Our Connecting Point question emerges from the content and dynamics of the story/parable/allegory from Jesus known as “the Rich Man and Lazarus,” which is our weekend’s Gospel reading found only in Luke. It is yet another Gospel passage which drops the heavy hammer on those with worldly wealth, in this parable particularly slamming the unawareness and/or uncaring of the rich man who does nothing for a fellow human right at his gate who’s suffering greatly and for a long time.
We do well to note Jesus is speaking to a group of Jewish men, the Pharisees, and that this story follows up on last week’s Gospel from Luke, from chapter 16, where Jesus finished saying, “you cannot be the servant of both God and money,” (money, a.k.a. mammon, which connotes being a servant to money as an object of worship and devotion). Luke then writes, “The Pharisees, who were lovers of money, … scoffed at Jesus,” Luke 16:14. A few verses later Jesus addresses this week’s Gospel passage to those Pharisees.
So yes, the parable of the rich man and Lazarus appears to push hard the Christian demand for those who are materially wealthy to take care of the poor and suffering near their “gate,” those people nearby. Notice that “gate” is the word used, the same word for entrance or exit to a city, or to a kingdom, and esp. note the New Testament says heaven and hell are gated. Is this parable meant to give us structural details of heaven and hell, and their distance and possible interactions? Most probably not! The warning primarily is that there could be a reversal of fortune after death for those whose lives were selfish on earth, and those whose earthly lives included hellish suffering and hungering. Jesus offers no back story on the delights of the rich man or the plight of Lazarus, so no moral evaluation and judgment of the two men are possible as the listener or reader of this story might like to engage in. And that’s where the hammer of the story really hits. There are some of the worldly rich who are so by immoral means. And there are some of the worldly impoverished who got that way through some type(s) of immoral means. Immediate needs can be best met without possible givers being negatively judgmental. Just as the wealthy are not to be immediately negatively judged, so also the same for the impoverished and needy, and vice-versa.
To have real compassion and understanding doesn’t mean we have to turn a blind eye to certain realities about others. However, we should seek to see the more complete story and offer the help others truly need. True interest in others is a willingness to learn about them, seeking an awareness of our common humanity. Jesus was the eyes, ears and throat specialist healer not only literally, but metaphorically: eyes are the eyes of the mind, heart, and soul to see which is to understand; ears are for taking in, not putting out, listening especially to the Word of God spoken by Jesus and written in the scriptures, and listening to what comes from the hearts of others; and a healthy throat can use speech to praise and promote God’s goodness and build up others. The more we are fully aware of the lives of others, compassion can take hold, avoiding immediate negative categorizing and harsh judgment. Ah-ha moments can come when we proverbially do that walking in another’s shoes.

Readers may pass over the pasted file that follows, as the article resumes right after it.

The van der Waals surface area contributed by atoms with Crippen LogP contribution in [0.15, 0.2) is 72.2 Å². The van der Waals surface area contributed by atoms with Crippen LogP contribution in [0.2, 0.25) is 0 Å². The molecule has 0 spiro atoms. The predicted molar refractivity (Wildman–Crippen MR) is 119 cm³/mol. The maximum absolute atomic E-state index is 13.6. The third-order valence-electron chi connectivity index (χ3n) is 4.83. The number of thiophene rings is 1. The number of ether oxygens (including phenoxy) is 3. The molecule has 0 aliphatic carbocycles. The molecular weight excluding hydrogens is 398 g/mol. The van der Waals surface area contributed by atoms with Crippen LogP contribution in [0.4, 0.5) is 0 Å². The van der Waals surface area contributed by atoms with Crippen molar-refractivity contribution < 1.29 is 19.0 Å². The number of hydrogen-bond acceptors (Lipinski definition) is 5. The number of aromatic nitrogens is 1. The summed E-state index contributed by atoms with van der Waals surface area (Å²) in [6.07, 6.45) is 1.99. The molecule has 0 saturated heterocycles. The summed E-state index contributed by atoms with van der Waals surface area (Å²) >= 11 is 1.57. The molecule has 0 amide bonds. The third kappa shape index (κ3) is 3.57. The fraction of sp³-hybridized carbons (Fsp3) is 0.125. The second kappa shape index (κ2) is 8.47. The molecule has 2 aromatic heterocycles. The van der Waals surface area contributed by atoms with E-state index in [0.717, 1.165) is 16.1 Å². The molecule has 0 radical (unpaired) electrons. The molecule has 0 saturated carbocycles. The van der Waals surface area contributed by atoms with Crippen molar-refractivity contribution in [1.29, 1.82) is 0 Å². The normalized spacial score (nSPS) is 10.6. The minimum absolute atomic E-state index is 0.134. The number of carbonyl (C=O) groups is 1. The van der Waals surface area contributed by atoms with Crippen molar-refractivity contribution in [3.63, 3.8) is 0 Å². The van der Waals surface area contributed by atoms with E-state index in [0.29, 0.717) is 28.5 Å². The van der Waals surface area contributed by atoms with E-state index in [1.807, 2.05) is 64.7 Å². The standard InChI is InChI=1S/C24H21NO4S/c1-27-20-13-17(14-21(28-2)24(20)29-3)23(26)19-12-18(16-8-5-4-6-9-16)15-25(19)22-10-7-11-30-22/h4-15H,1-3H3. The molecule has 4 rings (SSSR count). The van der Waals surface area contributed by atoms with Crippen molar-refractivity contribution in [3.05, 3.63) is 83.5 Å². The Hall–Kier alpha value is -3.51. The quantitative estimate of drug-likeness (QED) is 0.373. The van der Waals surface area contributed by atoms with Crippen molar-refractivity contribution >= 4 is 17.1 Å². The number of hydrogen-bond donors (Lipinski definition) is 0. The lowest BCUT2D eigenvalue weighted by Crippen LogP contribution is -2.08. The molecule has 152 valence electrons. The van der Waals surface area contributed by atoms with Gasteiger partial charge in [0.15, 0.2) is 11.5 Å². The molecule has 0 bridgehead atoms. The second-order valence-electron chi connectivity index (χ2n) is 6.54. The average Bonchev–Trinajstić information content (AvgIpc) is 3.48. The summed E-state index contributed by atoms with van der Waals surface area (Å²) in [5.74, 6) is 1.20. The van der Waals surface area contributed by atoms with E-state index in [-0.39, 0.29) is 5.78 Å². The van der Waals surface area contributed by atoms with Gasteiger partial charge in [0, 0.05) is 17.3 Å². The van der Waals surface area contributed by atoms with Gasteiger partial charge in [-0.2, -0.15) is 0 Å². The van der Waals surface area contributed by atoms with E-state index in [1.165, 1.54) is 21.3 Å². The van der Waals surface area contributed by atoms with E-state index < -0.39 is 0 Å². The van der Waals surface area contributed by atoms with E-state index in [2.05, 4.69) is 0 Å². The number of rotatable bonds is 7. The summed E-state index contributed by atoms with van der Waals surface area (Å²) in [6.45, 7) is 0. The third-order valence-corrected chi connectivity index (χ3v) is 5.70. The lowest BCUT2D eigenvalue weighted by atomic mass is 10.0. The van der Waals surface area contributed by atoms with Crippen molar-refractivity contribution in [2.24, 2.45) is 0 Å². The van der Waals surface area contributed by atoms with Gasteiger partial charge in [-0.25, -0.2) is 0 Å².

Since our Christian lives are so spiritual, there is also spiritual wealth to share. There is an allegorical level to our story from Luke. In this story created by Jesus, we can interpret it wherein each character represents another real-life person or persons. At the allegorical level we can see Jesus criticizes some of his own fellow Jews for not opening the gate to the spiritual wealth they have, for hoarding it to themselves. The rich man represents the ones who isolate their faith and their status as Abraham’s children, of which could be ‘a spiritual wealth for the nations.’ Lazarus represents the Jewish people labeled as sinners and excluded, and the hungry and ill. Lazarus also depicts the Gentiles, all non-Jewish people who hunger for the Living God, and ultimately are among the ones in the bosom of Abraham as the Gospel of Christ goes out to the nations of the world. Jesus could level the same to his people of the church, Catholic and other Christian churches. The richness of our spiritual tradition and religion is meant to be shared, and all of us can do so through our own opportunities. We have been given the priorities of what matters to our Creator/God while we live this earthly existence which is our path to Heaven. Let’s keep the gate of our lives open for compassion and the sharing of our spiritual wealth.
Yours in Christ, Fr Matt Ellis